Bass Reeves: The truth is more amazing than the legend

By Michael Kinney

FORT SMITH, ARK.– Park Ranger Cody Faber has seemingly heard every story surrounding the life and times of Bass Reeves. Ever since the monument to the former lawman was hoisted up in downtown Fort Smith (Ark.), Faber has been asked numerous questions concerning the life of one of the most feared lawmen to ever put on a badge. 

Unfortunately, Faber has found himself correcting many of those tall tales. As a park ranger, Faber is also a historian and he wants to make sure visitors to the Bass Reeves monument get the correct story.  

At the top of Faber’s list of frustrating myths is the notion that the Lone Ranger character was based on Reeves. He gets asked about this more than anything else.  

“A lot of folks will come to us with stories they have heard. I have to gently burst that bubble. Because as a Park Ranger, I’m here to deal with facts, not myths,” Faber said. 

Faber said it wasn’t because he wanted to downplay the significance of Reeves. In fact, it’s the opposite. Faber believes the real story of Reeves doesn’t need embellishment and is more amazing than any script Hollywood could produce.  

 “My job is to deal with facts and things I can prove. We get these stories and we want to believe them. I get that,” Faber said. “However, it has nothing to do with trying to prove Bass is not the Lone Ranger. In actuality, Bass Reeves doesn’t want to be the Lone Ranger. The Lone Ranger wishes he was Bass Reeves. He is way cooler than the Lone Ranger ever could be.  

“We are doing him a disservice by making stuff up.” 

Born into slavery in 1838, Reeves was the property of Arkansas state legislator William Steele Reeves. After he was forced to follow his master’s son into the Civil War on the confederate side, Reeves escaped into Indian Territory and later returned to join the Union Army.  

When the Civil War ended, Reeves took up farming until 1875. He then took a job as a deputy U.S. Marshal under District Judge Isaac C. Parker’s court in Fort Smith. The territory stretched more than 75,000 square miles. 

“He is a man that was a slave, and within 10 years, he is going to do a job that literally puts him on the same team with ex-confederate soldiers,” Faber said. “Yet, he is serving beside them and he, along with many others, are putting the country back together.” 

For 32 years, Reeves worked throughout the Indian Territory (now Oklahoma), Arkansas and Texas. He was credited with more than 3,000 arrests. That includes bringing in his own son, Benjamin Reeves, for killing his wife. 

Despite not being able to read, Reeves was known for his ability to memorize the warrants of the felons he was chasing. He also had a talent for using disguises and was an expert with a Colt pistol and Winchester rifle. He is credited with killing 14 men in the line of duty. That includes an infamous 1883 shootout with a killer named Jim Webb in present-day Woodford (OK.).  

Reeves was deputy Marshall until 1907, the same year Oklahoma became a state. He was 67 years old. He served two years as a police officer in Muskogee (Ok.) before he died in 1910 at the age of 71.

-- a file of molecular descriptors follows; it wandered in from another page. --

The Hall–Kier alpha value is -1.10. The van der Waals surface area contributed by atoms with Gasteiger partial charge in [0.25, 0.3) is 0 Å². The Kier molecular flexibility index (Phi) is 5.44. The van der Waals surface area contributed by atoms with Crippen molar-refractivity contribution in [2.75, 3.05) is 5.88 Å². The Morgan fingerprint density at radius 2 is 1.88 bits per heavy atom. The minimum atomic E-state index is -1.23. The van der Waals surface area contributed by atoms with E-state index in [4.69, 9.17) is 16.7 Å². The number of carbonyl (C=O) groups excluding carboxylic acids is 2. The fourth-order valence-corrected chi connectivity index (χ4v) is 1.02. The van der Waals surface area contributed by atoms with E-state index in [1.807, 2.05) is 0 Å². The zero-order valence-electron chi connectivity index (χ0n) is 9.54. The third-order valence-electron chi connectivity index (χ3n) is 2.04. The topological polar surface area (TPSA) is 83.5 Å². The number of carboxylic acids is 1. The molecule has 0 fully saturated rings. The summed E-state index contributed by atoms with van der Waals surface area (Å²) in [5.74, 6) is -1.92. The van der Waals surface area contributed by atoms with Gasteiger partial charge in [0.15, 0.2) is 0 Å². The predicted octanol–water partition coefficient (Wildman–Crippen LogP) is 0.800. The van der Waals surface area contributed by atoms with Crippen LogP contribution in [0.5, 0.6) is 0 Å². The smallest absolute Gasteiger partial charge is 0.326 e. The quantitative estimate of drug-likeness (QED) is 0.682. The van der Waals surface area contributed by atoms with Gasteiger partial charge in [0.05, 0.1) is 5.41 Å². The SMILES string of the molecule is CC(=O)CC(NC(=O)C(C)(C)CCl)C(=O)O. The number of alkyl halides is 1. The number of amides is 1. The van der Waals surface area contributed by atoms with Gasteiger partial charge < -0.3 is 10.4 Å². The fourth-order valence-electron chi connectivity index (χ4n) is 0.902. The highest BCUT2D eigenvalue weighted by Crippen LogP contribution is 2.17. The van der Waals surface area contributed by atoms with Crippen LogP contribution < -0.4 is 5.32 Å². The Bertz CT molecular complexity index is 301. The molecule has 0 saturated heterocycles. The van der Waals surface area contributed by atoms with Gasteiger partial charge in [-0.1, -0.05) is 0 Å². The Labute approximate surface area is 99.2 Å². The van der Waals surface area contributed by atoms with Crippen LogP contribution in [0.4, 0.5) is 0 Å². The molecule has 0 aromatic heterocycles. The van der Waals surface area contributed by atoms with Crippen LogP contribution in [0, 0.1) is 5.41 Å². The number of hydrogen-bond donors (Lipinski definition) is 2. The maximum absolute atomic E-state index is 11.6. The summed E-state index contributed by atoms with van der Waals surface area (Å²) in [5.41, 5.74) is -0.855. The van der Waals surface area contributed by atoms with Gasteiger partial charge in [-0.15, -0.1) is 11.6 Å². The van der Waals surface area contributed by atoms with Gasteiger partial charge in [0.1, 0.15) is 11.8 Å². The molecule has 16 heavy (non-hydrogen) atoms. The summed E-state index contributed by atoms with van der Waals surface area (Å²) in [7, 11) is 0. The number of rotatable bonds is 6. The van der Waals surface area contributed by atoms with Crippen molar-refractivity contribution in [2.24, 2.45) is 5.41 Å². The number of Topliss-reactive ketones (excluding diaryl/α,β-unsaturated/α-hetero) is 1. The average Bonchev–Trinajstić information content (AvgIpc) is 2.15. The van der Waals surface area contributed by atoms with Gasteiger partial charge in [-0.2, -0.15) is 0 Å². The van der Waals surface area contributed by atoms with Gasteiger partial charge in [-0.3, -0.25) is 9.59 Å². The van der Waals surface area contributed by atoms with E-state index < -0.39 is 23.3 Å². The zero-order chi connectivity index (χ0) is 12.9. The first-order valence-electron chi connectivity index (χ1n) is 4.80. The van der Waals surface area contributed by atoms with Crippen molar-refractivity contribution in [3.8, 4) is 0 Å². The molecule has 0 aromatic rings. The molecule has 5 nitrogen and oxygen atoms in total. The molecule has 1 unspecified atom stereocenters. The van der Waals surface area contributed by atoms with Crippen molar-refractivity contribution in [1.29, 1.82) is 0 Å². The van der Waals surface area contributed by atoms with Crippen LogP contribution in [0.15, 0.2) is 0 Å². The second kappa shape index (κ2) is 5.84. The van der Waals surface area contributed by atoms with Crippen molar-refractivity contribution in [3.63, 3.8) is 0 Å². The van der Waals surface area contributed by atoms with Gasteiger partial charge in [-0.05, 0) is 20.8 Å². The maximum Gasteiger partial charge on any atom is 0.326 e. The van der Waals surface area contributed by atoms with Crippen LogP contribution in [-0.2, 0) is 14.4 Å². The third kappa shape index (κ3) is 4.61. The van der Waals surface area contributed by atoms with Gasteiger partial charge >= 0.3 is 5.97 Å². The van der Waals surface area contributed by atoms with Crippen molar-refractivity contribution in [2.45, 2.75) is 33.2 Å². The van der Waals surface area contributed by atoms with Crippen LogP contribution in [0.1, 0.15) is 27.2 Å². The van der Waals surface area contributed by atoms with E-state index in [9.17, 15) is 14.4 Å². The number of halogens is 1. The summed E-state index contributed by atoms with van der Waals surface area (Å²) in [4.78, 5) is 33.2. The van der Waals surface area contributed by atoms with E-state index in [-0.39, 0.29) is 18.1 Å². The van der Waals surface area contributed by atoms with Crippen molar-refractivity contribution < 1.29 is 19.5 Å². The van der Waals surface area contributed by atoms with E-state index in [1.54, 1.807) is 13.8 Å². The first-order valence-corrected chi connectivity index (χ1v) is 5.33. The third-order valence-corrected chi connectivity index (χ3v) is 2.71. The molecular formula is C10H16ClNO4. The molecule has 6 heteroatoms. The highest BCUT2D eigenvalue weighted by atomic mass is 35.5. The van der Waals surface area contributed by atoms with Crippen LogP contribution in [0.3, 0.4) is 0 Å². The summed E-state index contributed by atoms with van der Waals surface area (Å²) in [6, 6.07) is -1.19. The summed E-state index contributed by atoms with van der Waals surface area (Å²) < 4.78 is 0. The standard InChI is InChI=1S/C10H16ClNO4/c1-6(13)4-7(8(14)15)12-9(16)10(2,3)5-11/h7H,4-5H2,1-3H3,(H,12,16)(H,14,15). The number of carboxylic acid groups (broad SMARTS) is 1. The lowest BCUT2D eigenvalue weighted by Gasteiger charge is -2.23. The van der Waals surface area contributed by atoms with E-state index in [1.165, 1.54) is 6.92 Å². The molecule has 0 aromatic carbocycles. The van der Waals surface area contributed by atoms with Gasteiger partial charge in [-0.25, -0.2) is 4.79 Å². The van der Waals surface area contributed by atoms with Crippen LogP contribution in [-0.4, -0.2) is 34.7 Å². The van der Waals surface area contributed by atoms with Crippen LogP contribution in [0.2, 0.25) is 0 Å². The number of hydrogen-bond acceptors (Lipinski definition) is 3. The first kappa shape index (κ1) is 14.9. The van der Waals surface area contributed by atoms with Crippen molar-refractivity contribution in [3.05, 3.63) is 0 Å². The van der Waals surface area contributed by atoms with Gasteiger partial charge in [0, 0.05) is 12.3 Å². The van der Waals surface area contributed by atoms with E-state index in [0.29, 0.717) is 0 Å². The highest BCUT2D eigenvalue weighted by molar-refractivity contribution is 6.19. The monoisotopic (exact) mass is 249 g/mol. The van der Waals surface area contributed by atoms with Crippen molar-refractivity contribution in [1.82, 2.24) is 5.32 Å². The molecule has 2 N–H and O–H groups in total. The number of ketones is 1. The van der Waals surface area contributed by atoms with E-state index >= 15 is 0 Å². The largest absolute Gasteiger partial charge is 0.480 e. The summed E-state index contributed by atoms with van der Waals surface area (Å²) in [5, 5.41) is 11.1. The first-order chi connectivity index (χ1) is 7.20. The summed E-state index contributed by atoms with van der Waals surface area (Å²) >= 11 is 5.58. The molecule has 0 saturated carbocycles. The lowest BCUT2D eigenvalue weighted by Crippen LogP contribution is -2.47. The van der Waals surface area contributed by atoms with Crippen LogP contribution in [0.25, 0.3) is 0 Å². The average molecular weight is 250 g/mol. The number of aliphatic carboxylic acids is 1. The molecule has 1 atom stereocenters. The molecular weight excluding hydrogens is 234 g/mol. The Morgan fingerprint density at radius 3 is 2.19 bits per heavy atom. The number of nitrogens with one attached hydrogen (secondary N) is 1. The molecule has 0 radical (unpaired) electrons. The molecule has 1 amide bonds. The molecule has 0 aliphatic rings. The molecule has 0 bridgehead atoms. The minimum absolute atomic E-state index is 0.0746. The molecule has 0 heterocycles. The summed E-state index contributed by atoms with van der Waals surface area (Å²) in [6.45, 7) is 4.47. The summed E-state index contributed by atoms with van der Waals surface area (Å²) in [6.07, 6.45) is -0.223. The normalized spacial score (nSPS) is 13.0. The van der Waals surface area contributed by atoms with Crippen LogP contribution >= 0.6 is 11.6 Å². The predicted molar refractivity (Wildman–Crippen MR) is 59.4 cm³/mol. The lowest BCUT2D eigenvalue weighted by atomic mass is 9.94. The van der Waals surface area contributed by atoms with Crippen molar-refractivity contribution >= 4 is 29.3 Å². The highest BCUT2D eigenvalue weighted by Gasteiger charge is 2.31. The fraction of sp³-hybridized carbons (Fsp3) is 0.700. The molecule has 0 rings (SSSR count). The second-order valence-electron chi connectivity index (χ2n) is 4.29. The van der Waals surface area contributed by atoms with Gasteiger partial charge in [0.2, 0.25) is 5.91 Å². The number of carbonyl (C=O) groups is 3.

Reeve’s exploits took on legendary status. His name was known throughout the West as a dedicated marshal that outlaws didn’t want on their trail.  

However, over time, unlike other western icons, Reeve’s name was lost to the history books. While contemporaries such as Wyatt Earp, Pat Garrett, Wild Bill Hickok and Bat Masterson took on iconic status and were featured in books, magazines, TV shows and films throughout the decades, Reeves was nearly forgotten. 

From 1900 to 1950, telling the story about a black man arresting white men in q19th century America wouldn’t go over real well, according to Faber.  

“I think probably the No. 1 reason is because he is African-American,” Faber said. “That doesn’t have anything to do with us now. We’re very open as far as talking about things now. But you have to remember, so much of the stories that were brought up and told and repeated in everything from dime-store novels to books that were written post 19th century, a lot came from newspaper clippings. And we’ve seen that there is evidence that Bass was involved in things and you never saw him mentioned. So there wasn’t that mythology or legend of him at the time that could be told later.”  

It hasn’t been until recently that Reeves’ name has made its return to the public consciousness. Books and TV shows have been put forth about Reeves and his exploits as a marshal and people began to take notice. 

This led to Fort Smith erecting a bronze statue of Reeves on May 26, 2012 at Ross Pendergraft Park. Harold Holden out of Norman (Ok.), sculpted the 25-foot tall, bronze statue It depicts Reeves riding horseback, with a rifle in his hand, and a dog at his side. 

It took a total of five years to complete and the cost was more than $300,000 and funded entirely by donations.

Faber was one of the more than 1,000 people who were on hand the day the statue was unveiled and remembers vividly when the cannon was shot as it was uncovered. 

“When people come, they have probably heard the myths, but they are interested in learning more about him. That’s great,” Faber said. “If they will sit down and talk with me or go to the statue and read the information by the statue, take pictures with and tell these amazing stories. He is a wonderful representative of the U.S. court system there at Fort Smith, not to mention the marshal service which he is a wonderful representative of, but of humankind as well.” 

Story first appeared in the Ozarks Farm & Neighbor

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